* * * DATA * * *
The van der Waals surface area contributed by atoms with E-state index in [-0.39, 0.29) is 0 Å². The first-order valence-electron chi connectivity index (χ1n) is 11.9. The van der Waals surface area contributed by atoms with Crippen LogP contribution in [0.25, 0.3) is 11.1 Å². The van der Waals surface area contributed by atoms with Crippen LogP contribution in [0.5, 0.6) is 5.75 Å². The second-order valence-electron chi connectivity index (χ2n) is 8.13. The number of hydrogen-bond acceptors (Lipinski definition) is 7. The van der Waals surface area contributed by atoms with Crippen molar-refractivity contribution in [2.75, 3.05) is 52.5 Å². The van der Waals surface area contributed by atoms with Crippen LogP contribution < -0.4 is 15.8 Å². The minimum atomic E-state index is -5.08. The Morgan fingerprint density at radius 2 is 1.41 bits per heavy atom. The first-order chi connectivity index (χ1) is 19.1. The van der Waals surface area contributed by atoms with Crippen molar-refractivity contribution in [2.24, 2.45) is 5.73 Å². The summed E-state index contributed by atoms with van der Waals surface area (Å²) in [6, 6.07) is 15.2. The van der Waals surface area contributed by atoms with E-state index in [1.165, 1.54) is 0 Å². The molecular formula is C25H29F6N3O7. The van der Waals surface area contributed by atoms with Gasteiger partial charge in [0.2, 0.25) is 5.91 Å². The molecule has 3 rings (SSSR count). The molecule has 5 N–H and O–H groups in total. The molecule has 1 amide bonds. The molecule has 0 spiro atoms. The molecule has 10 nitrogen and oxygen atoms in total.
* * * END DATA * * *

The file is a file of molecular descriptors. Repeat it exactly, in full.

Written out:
The van der Waals surface area contributed by atoms with E-state index in [-0.39, 0.29) is 0 Å². The first-order valence-electron chi connectivity index (χ1n) is 11.9. The van der Waals surface area contributed by atoms with Crippen LogP contribution in [0.25, 0.3) is 11.1 Å². The van der Waals surface area contributed by atoms with Crippen LogP contribution in [0.5, 0.6) is 5.75 Å². The second-order valence-electron chi connectivity index (χ2n) is 8.13. The number of hydrogen-bond acceptors (Lipinski definition) is 7. The van der Waals surface area contributed by atoms with Crippen molar-refractivity contribution in [2.75, 3.05) is 52.5 Å². The van der Waals surface area contributed by atoms with Crippen LogP contribution < -0.4 is 15.8 Å². The minimum atomic E-state index is -5.08. The Morgan fingerprint density at radius 2 is 1.41 bits per heavy atom. The first-order chi connectivity index (χ1) is 19.1. The van der Waals surface area contributed by atoms with Crippen molar-refractivity contribution in [2.24, 2.45) is 5.73 Å². The summed E-state index contributed by atoms with van der Waals surface area (Å²) in [6, 6.07) is 15.2. The van der Waals surface area contributed by atoms with E-state index in [1.165, 1.54) is 0 Å². The molecular formula is C25H29F6N3O7. The van der Waals surface area contributed by atoms with Gasteiger partial charge in [0.2, 0.25) is 5.91 Å². The molecule has 3 rings (SSSR count). The molecule has 5 N–H and O–H groups in total. The molecule has 1 amide bonds. The molecule has 0 spiro atoms. The molecule has 10 nitrogen and oxygen atoms in total.